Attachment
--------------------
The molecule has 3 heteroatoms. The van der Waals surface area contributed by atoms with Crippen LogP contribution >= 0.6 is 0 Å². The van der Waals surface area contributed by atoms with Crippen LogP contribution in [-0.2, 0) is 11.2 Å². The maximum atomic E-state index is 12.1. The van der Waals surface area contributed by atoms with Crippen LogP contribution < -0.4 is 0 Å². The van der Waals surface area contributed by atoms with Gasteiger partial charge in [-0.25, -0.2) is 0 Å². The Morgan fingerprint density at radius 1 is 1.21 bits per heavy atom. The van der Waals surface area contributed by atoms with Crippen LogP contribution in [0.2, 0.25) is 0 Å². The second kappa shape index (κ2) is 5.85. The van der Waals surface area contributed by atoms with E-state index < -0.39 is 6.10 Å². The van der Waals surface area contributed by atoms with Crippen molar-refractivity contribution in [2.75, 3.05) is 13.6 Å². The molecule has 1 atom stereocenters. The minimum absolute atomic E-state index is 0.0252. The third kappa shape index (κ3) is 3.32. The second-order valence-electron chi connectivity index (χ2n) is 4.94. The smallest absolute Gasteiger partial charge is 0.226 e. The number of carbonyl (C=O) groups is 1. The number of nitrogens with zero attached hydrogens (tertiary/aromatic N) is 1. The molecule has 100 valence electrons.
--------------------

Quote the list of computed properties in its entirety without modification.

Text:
The molecule has 3 heteroatoms. The van der Waals surface area contributed by atoms with Crippen LogP contribution >= 0.6 is 0 Å². The van der Waals surface area contributed by atoms with Crippen LogP contribution in [-0.2, 0) is 11.2 Å². The maximum atomic E-state index is 12.1. The van der Waals surface area contributed by atoms with Crippen LogP contribution < -0.4 is 0 Å². The van der Waals surface area contributed by atoms with Gasteiger partial charge in [-0.25, -0.2) is 0 Å². The Morgan fingerprint density at radius 1 is 1.21 bits per heavy atom. The van der Waals surface area contributed by atoms with Crippen LogP contribution in [0.2, 0.25) is 0 Å². The second kappa shape index (κ2) is 5.85. The van der Waals surface area contributed by atoms with E-state index < -0.39 is 6.10 Å². The van der Waals surface area contributed by atoms with Crippen molar-refractivity contribution in [2.75, 3.05) is 13.6 Å². The molecule has 1 atom stereocenters. The minimum absolute atomic E-state index is 0.0252. The third kappa shape index (κ3) is 3.32. The second-order valence-electron chi connectivity index (χ2n) is 4.94. The smallest absolute Gasteiger partial charge is 0.226 e. The number of carbonyl (C=O) groups is 1. The number of nitrogens with zero attached hydrogens (tertiary/aromatic N) is 1. The molecule has 100 valence electrons.